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12 May 2016

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Rachel Soon, 18 Jan 2017

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Jairia Dela Cruz, 19 Oct 2017
Having both type 1 diabetes and coeliac disease (CD) autoimmunity in early childhood appears to be more common than expected, with the development of islet autoantibodies (IAs) conferring a significant risk of subsequent tissue transglutaminase autoantibodies (tTGAs), according to data from the TEDDY* study.
Pank Jit Sin, 25 Nov 2015
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Olmesartan vs other ARBs may carry increased risk of enteropathy

09 Feb 2018

There may be an increased rate of enteropathy in users of olmesartan than in users of other angiotensin II receptor blockers (ARBs), a study suggests. However, the absolute incidence rate appears to be low overall.

Researchers looked at a cohort of 1,928,469 patients (mean age 55 years; 58 percent female) who initiated ARBs, among whom 350,790 initiated olmesartan (18 percent) and 1,577,679 initiated other ARBs (82 percent). Commonly used ARBs other than olmesartan were valsartan (n=679,039), losartan (n=543,797), irbesartan (n=171,239) and telmisartan (n=123,089). Most patients had hypertension (77 percent), while 39 percent had dyslipidaemia and 28 percent had diabetes.

During a mean follow-up of 282 days of ARB exposure, coeliac disease developed in 1,227 patients, malabsorption in 2,102, concomitant diagnoses of diarrhoea and weight loss were documented in 2,467, and noninfectious enteropathy in 42,440.

In Cox regression models, the crude hazard ratios with olmesartan vs other ARBs were 1.21 (95 percent CI, 1.05–1.40) for coeliac disease, 1.00 (0.88–1.13) for malabsorption, 1.22 (1.10–1.36) for concomitant diagnoses of diarrhoea and weight loss, and 1.04 (1.01–1.07) for noninfectious enteropathy.

However, after propensity-score matching, olmesartan use was associated with significantly increased rates of coeliac disease (HR, 1.21; 1.05–1.40), concomitant diagnoses of diarrhoea and weight loss (HR, 1.22; 1.10–1.36) and noninfectious enteropathy (HR, 1.04; 1.01–1.07).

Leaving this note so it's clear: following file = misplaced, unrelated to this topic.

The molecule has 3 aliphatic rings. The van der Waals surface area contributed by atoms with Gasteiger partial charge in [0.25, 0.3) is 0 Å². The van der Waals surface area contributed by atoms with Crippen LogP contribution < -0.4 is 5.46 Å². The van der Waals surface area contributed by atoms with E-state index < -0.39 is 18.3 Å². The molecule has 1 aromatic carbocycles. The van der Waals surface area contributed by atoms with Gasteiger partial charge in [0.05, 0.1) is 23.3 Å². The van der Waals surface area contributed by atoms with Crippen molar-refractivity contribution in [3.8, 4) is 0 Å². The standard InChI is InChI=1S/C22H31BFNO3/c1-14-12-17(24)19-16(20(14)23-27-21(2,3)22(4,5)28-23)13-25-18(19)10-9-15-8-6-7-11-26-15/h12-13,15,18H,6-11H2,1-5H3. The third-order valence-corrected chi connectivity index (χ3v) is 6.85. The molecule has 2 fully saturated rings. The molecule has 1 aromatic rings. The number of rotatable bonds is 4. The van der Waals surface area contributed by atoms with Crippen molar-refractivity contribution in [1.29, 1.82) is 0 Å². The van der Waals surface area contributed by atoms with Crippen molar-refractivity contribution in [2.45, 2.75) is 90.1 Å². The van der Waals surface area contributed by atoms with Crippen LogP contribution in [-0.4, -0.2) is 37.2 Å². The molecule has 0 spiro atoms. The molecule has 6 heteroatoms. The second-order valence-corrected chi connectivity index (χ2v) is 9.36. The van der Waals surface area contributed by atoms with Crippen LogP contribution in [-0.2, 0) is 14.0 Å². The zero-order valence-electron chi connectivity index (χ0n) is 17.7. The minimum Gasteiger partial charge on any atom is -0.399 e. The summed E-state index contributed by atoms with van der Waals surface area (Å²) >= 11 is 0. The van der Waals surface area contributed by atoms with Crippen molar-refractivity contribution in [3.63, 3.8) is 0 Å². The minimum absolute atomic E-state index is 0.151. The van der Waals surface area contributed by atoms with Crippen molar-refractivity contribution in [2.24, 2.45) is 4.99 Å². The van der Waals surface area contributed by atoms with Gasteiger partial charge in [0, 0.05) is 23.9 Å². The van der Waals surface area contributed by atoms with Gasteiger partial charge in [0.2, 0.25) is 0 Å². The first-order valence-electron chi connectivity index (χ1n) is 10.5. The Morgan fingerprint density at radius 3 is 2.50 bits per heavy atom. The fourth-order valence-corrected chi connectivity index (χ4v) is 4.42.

Subgroup analyses showed that the risk of enteropathy-related outcomes was greater for patients aged 65 years (eg, HR for coeliac disease, 1.57; 1.20–2.05), for those receiving treatment for >1 year (eg, HR for coeliac disease, 1.62; 1.24–2.12) and for those receiving higher cumulative olmesartan doses (eg, HR for coeliac disease, 1.78; 1.33–2.37).

The present data underscore a need to acknowledge the potential olmesartan-associated enteropathy in clinical practice, researchers said. “Until more evidence is available, clinicians should consider olmesartan as a potential cause when evaluating patients with enteropathy and should consider alternative ARBs for these patients.”

Additional prospective studies with primary data on sprue-like enteropathy outcomes, including histology and serology results, are warranted to comprehensively evaluate this safety issue, they added.

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Most Read Articles
12 May 2016

A study published in Science shows new strains of microbes from the donor were more likely to colonize the patient’s intestines if that particular species exists in the patient’s gut.

Rachel Soon, 18 Jan 2017

Patients infected with Helicobacter pylori strains derived from different geographical human ancestries than their own are likely to develop more severe symptoms which include gastric cancers, says an expert.

Jairia Dela Cruz, 19 Oct 2017
Having both type 1 diabetes and coeliac disease (CD) autoimmunity in early childhood appears to be more common than expected, with the development of islet autoantibodies (IAs) conferring a significant risk of subsequent tissue transglutaminase autoantibodies (tTGAs), according to data from the TEDDY* study.
Pank Jit Sin, 25 Nov 2015
The many species of bacteria living in the human gut compete with each other to keep their human host healthy, scientists suggest.